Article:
Ganassi’s oft-tweeted motto is “#ILikeWinners,” and Rosenqvist was knocking on the door of becoming one since the March 10, 2019 season opener when he finished fourth and led 31 laps in St. Petersburg, Florida, in his IndyCar debut. Though slower to adapt on ovals, he finished second at Mid-Ohio and Portland en route to sixth in the points standings as the 2019 rookie of the year.

That promise made the mediocre results early in 2020 – his best finish was 15th in three races prior to his victory – even more exasperating, particularly when juxtaposed against Dixon’s hot start.


Joe Skibinski

“First of all, I’m happy for Scott because if he does well, everyone is happy on our team, and that’s what drives us forward,” he said. “But obviously it’s frustrating to see the potential the car has, and you’re not able to use it. … When you have your day, that’s when you have to make the most of it. That’s the lesson I’ve learned. Sunday we had one of those days and realized early in the race that, ‘OK, this might be a good chance to win the race, and we have to go get it.’ Every race will not be like that, but the one chance you get, you’ve got to take it.”

It still wasn’t easy as first-lap contact with Graham Rahal damaged the left-front wheel hub of Rosenqvist’s No. 10 Dallara-Honda, costing his pit crew a few extra seconds to change tires on every pit stop.

By running what Ganassi engineer Chris Simmons tweeted were “40 straight qualifying laps,” Rosenqvist still managed to track down Pato O’Ward (who also was seeking his first victory) to make the winning pass with two laps remaining

“That was really big and showed even more what a great race we had that we managed to win it even with that damage,” he said. “I like those kinds of races. You’re not really dependent on other people or how the strategy is. You just get clean air and do what you do best and go fast in the car. That’s what I love. You just go into that rhythm and flow because it’s all going to come down to the last couple of laps and every tenth of a second matters.”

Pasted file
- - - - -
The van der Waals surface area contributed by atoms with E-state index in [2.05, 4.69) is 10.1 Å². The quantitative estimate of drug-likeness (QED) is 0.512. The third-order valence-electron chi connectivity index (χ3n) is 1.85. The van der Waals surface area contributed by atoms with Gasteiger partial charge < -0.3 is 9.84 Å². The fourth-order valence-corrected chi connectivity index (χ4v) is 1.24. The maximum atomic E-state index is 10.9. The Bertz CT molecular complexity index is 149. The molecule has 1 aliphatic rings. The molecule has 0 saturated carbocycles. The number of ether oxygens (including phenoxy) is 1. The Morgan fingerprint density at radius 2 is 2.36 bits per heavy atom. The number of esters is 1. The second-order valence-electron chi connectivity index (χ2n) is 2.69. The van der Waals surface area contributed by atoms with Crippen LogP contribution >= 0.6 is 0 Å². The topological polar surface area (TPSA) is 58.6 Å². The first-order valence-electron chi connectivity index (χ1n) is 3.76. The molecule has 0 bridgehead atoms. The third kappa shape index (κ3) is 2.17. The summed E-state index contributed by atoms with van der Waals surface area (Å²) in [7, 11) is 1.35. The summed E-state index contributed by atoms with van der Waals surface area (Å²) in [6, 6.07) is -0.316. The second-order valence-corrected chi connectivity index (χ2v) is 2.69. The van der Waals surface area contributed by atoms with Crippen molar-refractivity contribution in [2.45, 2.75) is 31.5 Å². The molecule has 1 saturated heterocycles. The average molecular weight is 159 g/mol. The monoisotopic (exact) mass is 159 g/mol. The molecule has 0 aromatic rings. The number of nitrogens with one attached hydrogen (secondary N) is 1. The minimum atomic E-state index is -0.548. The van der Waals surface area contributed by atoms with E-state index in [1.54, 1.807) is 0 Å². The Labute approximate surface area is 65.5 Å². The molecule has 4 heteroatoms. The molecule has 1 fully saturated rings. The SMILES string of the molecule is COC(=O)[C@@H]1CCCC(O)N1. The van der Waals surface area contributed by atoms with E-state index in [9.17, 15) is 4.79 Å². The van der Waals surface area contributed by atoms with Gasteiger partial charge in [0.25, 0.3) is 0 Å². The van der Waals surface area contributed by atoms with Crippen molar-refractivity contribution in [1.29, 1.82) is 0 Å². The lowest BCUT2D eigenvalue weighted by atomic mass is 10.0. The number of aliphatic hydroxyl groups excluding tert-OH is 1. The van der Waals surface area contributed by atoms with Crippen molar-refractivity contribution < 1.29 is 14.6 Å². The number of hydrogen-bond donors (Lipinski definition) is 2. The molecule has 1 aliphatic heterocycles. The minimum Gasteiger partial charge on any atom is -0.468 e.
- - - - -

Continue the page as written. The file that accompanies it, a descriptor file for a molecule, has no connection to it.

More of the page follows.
The victory mattered especially to the crew of the No. 10, which won three consecutive championships with Dario Franchitti from 2009-11 but hadn’t been in victory lane since Aug. 30, 2014 in Fontana, California, with Tony Kanaan.

Felix Rosenqvist said longtime No. 10 crew chief Ricky Davis, who has worked at Ganassi for more than 20 years, got choked up Sunday after the victory.

“He has kind of joked that, ‘I didn’t think I would live to see another win,’ ” Rosenqvist said. “He was very emotional about it. He definitely deserves it. Every time we show up he’s just so motivated and ready to go win. That’s why we do it.

“They’ve been fighting so hard for this win. It’s been kind of heartbreaking in the short time I’ve been with the team how close we’ve been, especially with the expectations we had. We felt we can win races. Just hasn’t happened. It was a great monkey off our back. Just a great reminder of how good my crew is. It was so cool to see them celebrating after the race.”

FRO social distance

Felix Rosenqvist and his No. 10 Chip Ganassi Racing crew celebrated their Road America victory in socially distanced style.

Joe Skibinski